What is your relationship with Kenmore?
I didn’t grow up in Kenmore—I grew up in South Akron—but my first real girlfriend went to Kenmore High School, so I spent a lot of time there. But years later, when my wife and I looked to find our own place, settle and have kids, we found Kenmore to be a nice neighborhood where we could afford to live. We bought a house and have been here ever since. I coached a lot of Little League and high school baseball. I was involved in the community in lots of ways. That’s the genesis of our involvement now: this is our home and we’re going to help make it better. I’ve always, since the first album, written songs that deal with topical material, social justice and such, so writing something like “Bones of the Boulevard” is a natural evolution for me.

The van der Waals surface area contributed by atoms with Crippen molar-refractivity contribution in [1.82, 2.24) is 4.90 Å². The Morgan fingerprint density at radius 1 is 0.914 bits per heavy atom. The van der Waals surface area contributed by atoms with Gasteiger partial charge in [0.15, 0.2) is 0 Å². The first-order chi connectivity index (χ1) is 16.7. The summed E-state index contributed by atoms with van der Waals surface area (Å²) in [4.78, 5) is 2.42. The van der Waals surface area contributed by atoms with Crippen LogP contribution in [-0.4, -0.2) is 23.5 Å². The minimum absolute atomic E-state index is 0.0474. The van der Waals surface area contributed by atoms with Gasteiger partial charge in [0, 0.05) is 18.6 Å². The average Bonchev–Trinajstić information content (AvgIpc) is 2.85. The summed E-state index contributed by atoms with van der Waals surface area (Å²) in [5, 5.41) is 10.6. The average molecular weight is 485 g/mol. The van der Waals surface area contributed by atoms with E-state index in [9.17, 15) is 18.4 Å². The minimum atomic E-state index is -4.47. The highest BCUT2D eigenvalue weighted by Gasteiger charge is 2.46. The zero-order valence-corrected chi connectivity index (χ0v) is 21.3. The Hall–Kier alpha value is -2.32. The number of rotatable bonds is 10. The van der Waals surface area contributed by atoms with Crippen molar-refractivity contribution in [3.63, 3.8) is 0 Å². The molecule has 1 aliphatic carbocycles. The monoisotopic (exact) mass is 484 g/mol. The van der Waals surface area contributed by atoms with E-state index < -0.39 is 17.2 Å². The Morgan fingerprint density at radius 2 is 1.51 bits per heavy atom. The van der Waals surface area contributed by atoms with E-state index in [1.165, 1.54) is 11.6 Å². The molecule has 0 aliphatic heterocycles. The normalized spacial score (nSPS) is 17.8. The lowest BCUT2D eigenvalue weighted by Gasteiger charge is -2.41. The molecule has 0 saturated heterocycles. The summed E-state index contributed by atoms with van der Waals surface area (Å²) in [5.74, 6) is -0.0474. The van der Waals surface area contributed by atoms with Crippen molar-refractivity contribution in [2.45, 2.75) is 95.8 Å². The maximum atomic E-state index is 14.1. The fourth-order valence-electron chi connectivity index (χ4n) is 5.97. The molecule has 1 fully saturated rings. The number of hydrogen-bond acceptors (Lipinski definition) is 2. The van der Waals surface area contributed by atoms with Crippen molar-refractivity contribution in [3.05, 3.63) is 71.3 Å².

Kenmore Neighborhood Alliance Exectutive Director Tina Boyes on Jim Ballard:
“Jim was one of the first guys on board with the Live Music Now! concept. When I approached him, he was already looking for a way to bring his talented cohorts and fans – most of who live outside of Akron – to his home neighborhood. His booking our third Thursdays brought a flavor of talent to Live Music Now! that the Boulevard has not seen, and it has really helped to showcase our neighborhood and its assets to group of people who may have never otherwise come here. I feel like we now have a whole new group of musical ambassadors, and I’m grateful to Jim for being the beacon for bringing them here.”
Momentum began for the neighborhood tracing back to the Better Block Kenmore event last September. What changes have you noticed in the community in the ensuing months?